My hope is that this seminar today will be the start of a renewed process of communication which will build on much of the good practice which is already in place. But we must also recognise that there are important roles for others to play to make this renewed process successful:

HSE will not by any means be the only people who discover significant risks to which others need to be alerted. Sadly if we are the ones who are aware of them then there is a good chance that this is because an incident or a failure has already occurred. By far the best alerts are those that warn others of a risk and how to address it – before anyone is hurt or killed. That means that we need the engagement of industry specialists and managers and professional bodies in this process.

I understand that this, just as much as within HSE, is territory where legal experts say we must act with caution; there are other potential legal implications for companies in sharing information relating to “failures” or shortcomings in systems which they have uncovered. But I am equally convinced that these legal concerns are solvable and can be overcome – and I believe that it is part of your role and your contribution to developing this new and improved system of sharing of information to tackle this issue. I know for sure that I would not want to find myself or my company in a position where we were aware of a problem but had not communicated it to others – only to learn later that others had been harmed by the same problem in another organisation. Given the emphasis that many companies place on Corporate Social Responsibility these days I find it hard to accept that there is true commitment to CSR of potential legal concerns stand in the way of sharing knowledge that could save someone’s life and prevent harm and suffering. There is a real balance to be struck here between legal prudence and what is morally indefensible.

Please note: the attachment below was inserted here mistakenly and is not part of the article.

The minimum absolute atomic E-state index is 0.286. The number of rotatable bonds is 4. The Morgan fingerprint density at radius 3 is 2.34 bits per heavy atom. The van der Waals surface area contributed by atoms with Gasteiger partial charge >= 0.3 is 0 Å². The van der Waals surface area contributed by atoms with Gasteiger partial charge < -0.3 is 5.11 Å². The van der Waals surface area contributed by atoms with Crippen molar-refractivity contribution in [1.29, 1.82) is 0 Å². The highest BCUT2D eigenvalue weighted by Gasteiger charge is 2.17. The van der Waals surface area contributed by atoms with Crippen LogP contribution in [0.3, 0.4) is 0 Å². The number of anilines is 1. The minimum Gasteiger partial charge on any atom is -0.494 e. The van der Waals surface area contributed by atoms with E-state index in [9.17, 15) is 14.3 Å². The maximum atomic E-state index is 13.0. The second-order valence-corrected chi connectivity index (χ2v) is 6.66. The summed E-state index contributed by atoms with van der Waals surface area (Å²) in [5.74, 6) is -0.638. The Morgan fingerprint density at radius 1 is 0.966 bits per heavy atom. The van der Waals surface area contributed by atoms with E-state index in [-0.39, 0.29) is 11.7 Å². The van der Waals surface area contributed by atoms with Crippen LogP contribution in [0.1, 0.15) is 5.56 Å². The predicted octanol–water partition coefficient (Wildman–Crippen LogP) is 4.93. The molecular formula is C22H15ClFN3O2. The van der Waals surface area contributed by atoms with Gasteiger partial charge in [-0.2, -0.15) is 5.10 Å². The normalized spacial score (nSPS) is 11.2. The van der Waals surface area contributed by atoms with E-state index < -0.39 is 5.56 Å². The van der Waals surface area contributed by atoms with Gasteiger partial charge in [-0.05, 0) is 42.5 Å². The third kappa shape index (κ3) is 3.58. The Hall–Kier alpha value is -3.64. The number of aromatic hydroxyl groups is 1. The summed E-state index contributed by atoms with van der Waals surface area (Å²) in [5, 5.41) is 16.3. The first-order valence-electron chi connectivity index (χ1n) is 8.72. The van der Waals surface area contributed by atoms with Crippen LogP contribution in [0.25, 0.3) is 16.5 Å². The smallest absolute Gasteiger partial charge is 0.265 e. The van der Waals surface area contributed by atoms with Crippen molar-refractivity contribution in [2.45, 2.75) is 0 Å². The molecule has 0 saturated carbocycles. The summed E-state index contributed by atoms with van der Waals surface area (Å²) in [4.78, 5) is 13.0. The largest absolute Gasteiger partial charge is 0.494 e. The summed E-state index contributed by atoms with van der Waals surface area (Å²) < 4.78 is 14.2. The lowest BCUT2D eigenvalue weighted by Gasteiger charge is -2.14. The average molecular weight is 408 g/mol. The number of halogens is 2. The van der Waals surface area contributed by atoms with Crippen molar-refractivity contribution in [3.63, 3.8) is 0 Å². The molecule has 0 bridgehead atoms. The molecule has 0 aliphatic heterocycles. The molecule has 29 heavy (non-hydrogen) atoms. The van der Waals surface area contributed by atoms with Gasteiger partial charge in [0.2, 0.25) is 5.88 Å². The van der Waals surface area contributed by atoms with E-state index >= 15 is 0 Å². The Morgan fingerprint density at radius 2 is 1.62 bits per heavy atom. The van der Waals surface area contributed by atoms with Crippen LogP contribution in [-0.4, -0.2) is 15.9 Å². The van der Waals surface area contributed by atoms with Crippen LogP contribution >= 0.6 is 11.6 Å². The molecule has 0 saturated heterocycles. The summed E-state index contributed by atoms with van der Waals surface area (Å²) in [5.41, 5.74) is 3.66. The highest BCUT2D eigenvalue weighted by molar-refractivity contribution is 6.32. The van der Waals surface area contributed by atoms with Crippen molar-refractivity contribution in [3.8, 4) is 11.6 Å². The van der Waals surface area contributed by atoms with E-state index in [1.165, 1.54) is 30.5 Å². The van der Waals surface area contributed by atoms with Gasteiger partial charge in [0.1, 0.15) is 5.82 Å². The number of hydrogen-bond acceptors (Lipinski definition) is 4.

My main purpose in coming here today is to encourage you to take this important work forward. There may be significant challenges to be overcome as we take this forward but that is what they are – challenges to be overcome not obstacles which stop us doing what we all know it is right and proper to do for everyone’s benefit. I hope that we will all look back on this seminar as the point at which we embarked upon a journey to deliver a new and highly effective means of communicating important safety information throughout the world of work and business. This must not be a one off event but the launch pad for you all to work together to play your respective and supportive roles to deliver an effective solution.